Captain Phillips Movie Hits Close to Home

Nov 12, 2013

John Flood, assistant director of the University of Virginia’s Office of Emergency Preparedness
Credit Dan Addison

The  latest Tom Hanks film, Captain Phillips, opened last month – taking in $26 million in its first weekend at the box office.  Here in Virginia, some people take a special interest in the tale of a U.S. cargo ship from Norfolk captured by pirates off the Somali Coast in 2009 – its captain held hostage. 

Captain Phillips is an action-adventure film, showing how four heavily armed Somali Pirates boarded the Maersk Alabama.  Most of the crew was locked in a safe room, but the captain was taken hostage – removed from the ship and placed on board a lifeboat”

It’s an exciting story, but for John Flood – an FBI agent in charge of crisis negotiation, the mission was to cool tempers and introduce calm. "We’ll slow the situation down, assure the pirates that nobody is there to hurt them.  We want to resolve the situation peacefully, gather more intelligence."

His team contacted the University of Virginia’s toxicology division, for example, to find out how Khat – a drug the pirates were using – would affect their emotional state. 

Flood  didn’t deal directly with the pirates.  Instead, he counseled  the captain of a U.S. Destroyer,  who worked through a translator as he moved his craft into position between the pirates boat and the shore – more than 250 miles away.  “Y’know they had drawn an imaginary line in the water .  They would not allow the vessel to go beyond that because our greatest fear is that if they had allowed Captain Phillips to get on shore, then you lose all control. He’s going into a lawless country, and his fate is less certain.”

They had also decided to take action if the hostage appeared to be in immediate danger, so when, after several days, one of the pirates pointed an AK-47 at Captain Phillips’ back, a Navy seals sharpshooter killed three pirates. A fourth was taken prisoner.  John Flood got the news at church.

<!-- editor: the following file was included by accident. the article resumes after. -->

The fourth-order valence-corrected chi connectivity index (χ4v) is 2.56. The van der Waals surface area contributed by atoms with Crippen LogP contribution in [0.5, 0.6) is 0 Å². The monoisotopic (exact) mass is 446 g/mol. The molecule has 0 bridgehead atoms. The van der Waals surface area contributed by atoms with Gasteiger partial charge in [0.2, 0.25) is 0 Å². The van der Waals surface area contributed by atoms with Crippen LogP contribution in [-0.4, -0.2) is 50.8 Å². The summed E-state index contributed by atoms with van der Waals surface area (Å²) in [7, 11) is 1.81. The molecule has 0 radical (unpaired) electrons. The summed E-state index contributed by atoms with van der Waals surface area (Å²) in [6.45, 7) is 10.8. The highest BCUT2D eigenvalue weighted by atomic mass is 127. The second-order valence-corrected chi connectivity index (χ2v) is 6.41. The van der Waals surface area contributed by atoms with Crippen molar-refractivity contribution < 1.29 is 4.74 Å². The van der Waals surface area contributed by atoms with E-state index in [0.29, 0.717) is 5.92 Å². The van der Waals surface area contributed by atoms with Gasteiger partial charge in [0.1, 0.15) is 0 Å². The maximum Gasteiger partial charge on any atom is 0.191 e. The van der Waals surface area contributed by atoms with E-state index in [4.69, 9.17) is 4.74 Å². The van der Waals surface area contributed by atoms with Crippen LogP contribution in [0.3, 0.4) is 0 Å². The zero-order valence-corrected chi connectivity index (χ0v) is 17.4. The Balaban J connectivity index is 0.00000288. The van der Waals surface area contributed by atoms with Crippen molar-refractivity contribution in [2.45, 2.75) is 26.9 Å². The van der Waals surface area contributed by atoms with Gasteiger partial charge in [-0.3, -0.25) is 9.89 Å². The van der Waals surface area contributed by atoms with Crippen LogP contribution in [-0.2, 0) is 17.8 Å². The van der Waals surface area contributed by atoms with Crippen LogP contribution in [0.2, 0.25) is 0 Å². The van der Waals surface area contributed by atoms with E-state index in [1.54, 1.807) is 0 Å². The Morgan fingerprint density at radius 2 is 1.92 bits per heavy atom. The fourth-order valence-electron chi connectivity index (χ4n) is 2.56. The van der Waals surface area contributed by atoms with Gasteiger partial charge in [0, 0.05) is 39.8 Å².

“I was at Easter mass at my parish up in Stafford, and sitting in the pew, and the Blackberry goes off, so I stepped into the sacristy, which is the room behind the alter, and the pastor’s looking at me, and I’m waving at him – I’ve got it. And then they notified me that Captain Phillips had been notified, and the pastor lit up.  He made an announcement to the congregation, so they were probably  the first people hear.”

It was a happy ending for Flood – the kind of ending Hollywood loves, but he was frankly surprised when he learned that a major motion picture would be based on the incident.

“Some of the writers came to talk to us.  They wanted the back story on what happened.  It actually kind of surprised us.  What’s there to show?  A guy bobbing around in a lifeboat with a bunch of pirates?”

Then he heard Tom Hanks was at the helm and figured it could be big, but Flood has resisted the urge to see the movie.  He’ll wait ‘til it’s on cable, because – after all – he knows the real story and doubts he’s even in the film.  His character and his real-life role are, he says, too dull for show biz.